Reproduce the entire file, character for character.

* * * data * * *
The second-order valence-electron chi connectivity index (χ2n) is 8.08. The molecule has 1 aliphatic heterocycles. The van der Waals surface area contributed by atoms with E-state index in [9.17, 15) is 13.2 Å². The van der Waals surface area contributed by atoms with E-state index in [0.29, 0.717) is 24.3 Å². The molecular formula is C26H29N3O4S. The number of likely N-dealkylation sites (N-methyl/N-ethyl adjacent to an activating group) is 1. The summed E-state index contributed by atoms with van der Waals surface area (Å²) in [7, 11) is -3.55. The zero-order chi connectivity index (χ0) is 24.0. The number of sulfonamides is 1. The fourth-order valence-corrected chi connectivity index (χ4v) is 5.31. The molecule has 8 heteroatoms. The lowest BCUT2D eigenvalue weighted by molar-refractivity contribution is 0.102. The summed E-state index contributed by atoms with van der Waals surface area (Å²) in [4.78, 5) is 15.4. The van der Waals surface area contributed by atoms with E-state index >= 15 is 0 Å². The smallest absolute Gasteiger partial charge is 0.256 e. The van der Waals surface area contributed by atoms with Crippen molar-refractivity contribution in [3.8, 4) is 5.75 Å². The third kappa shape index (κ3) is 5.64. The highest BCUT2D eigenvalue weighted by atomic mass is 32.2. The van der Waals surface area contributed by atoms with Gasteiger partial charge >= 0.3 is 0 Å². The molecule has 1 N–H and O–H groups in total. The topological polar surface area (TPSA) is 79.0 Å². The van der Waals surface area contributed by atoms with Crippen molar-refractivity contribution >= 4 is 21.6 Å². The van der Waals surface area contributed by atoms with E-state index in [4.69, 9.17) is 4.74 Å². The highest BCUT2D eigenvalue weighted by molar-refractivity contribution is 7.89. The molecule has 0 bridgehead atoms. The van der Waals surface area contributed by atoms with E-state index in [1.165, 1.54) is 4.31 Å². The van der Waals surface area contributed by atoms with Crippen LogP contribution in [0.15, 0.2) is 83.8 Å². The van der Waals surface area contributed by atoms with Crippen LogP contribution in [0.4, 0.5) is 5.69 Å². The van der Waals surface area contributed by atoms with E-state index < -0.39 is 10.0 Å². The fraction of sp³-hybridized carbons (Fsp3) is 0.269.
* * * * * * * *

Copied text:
The second-order valence-electron chi connectivity index (χ2n) is 8.08. The molecule has 1 aliphatic heterocycles. The van der Waals surface area contributed by atoms with E-state index in [9.17, 15) is 13.2 Å². The van der Waals surface area contributed by atoms with E-state index in [0.29, 0.717) is 24.3 Å². The molecular formula is C26H29N3O4S. The number of likely N-dealkylation sites (N-methyl/N-ethyl adjacent to an activating group) is 1. The summed E-state index contributed by atoms with van der Waals surface area (Å²) in [7, 11) is -3.55. The zero-order chi connectivity index (χ0) is 24.0. The number of sulfonamides is 1. The fourth-order valence-corrected chi connectivity index (χ4v) is 5.31. The molecule has 8 heteroatoms. The lowest BCUT2D eigenvalue weighted by molar-refractivity contribution is 0.102. The summed E-state index contributed by atoms with van der Waals surface area (Å²) in [4.78, 5) is 15.4. The van der Waals surface area contributed by atoms with E-state index >= 15 is 0 Å². The smallest absolute Gasteiger partial charge is 0.256 e. The van der Waals surface area contributed by atoms with Crippen molar-refractivity contribution in [3.8, 4) is 5.75 Å². The third kappa shape index (κ3) is 5.64. The highest BCUT2D eigenvalue weighted by atomic mass is 32.2. The van der Waals surface area contributed by atoms with Gasteiger partial charge >= 0.3 is 0 Å². The molecule has 1 N–H and O–H groups in total. The topological polar surface area (TPSA) is 79.0 Å². The van der Waals surface area contributed by atoms with Crippen molar-refractivity contribution >= 4 is 21.6 Å². The van der Waals surface area contributed by atoms with E-state index in [4.69, 9.17) is 4.74 Å². The highest BCUT2D eigenvalue weighted by molar-refractivity contribution is 7.89. The molecule has 0 bridgehead atoms. The van der Waals surface area contributed by atoms with E-state index in [1.165, 1.54) is 4.31 Å². The van der Waals surface area contributed by atoms with Crippen LogP contribution in [0.15, 0.2) is 83.8 Å². The van der Waals surface area contributed by atoms with Crippen LogP contribution in [0.4, 0.5) is 5.69 Å². The van der Waals surface area contributed by atoms with E-state index < -0.39 is 10.0 Å². The fraction of sp³-hybridized carbons (Fsp3) is 0.269.